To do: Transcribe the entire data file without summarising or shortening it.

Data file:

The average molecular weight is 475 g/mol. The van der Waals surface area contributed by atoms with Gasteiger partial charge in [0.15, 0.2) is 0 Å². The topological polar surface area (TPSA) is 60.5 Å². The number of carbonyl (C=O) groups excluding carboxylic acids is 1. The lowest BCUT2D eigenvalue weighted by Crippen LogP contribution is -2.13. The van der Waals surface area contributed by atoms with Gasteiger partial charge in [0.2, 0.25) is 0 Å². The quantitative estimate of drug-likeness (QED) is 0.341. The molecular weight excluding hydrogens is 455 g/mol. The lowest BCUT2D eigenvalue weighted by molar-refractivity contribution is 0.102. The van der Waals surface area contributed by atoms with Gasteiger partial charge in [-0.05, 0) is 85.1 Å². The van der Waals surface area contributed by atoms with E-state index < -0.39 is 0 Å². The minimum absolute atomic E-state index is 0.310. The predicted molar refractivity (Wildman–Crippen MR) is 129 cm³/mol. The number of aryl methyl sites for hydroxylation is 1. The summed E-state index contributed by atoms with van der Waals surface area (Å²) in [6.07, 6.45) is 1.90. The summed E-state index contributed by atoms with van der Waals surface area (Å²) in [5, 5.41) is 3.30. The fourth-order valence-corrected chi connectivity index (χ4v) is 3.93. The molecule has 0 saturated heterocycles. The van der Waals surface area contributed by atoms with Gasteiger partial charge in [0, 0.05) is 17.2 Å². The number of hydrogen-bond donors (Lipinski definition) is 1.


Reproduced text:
The average molecular weight is 475 g/mol. The van der Waals surface area contributed by atoms with Gasteiger partial charge in [0.15, 0.2) is 0 Å². The topological polar surface area (TPSA) is 60.5 Å². The number of carbonyl (C=O) groups excluding carboxylic acids is 1. The lowest BCUT2D eigenvalue weighted by Crippen LogP contribution is -2.13. The van der Waals surface area contributed by atoms with Gasteiger partial charge in [0.2, 0.25) is 0 Å². The quantitative estimate of drug-likeness (QED) is 0.341. The molecular weight excluding hydrogens is 455 g/mol. The lowest BCUT2D eigenvalue weighted by molar-refractivity contribution is 0.102. The van der Waals surface area contributed by atoms with Gasteiger partial charge in [-0.05, 0) is 85.1 Å². The van der Waals surface area contributed by atoms with E-state index < -0.39 is 0 Å². The minimum absolute atomic E-state index is 0.310. The predicted molar refractivity (Wildman–Crippen MR) is 129 cm³/mol. The number of aryl methyl sites for hydroxylation is 1. The summed E-state index contributed by atoms with van der Waals surface area (Å²) in [6.07, 6.45) is 1.90. The summed E-state index contributed by atoms with van der Waals surface area (Å²) in [5, 5.41) is 3.30. The fourth-order valence-corrected chi connectivity index (χ4v) is 3.93. The molecule has 0 saturated heterocycles. The van der Waals surface area contributed by atoms with Gasteiger partial charge in [0, 0.05) is 17.2 Å². The number of hydrogen-bond donors (Lipinski definition) is 1.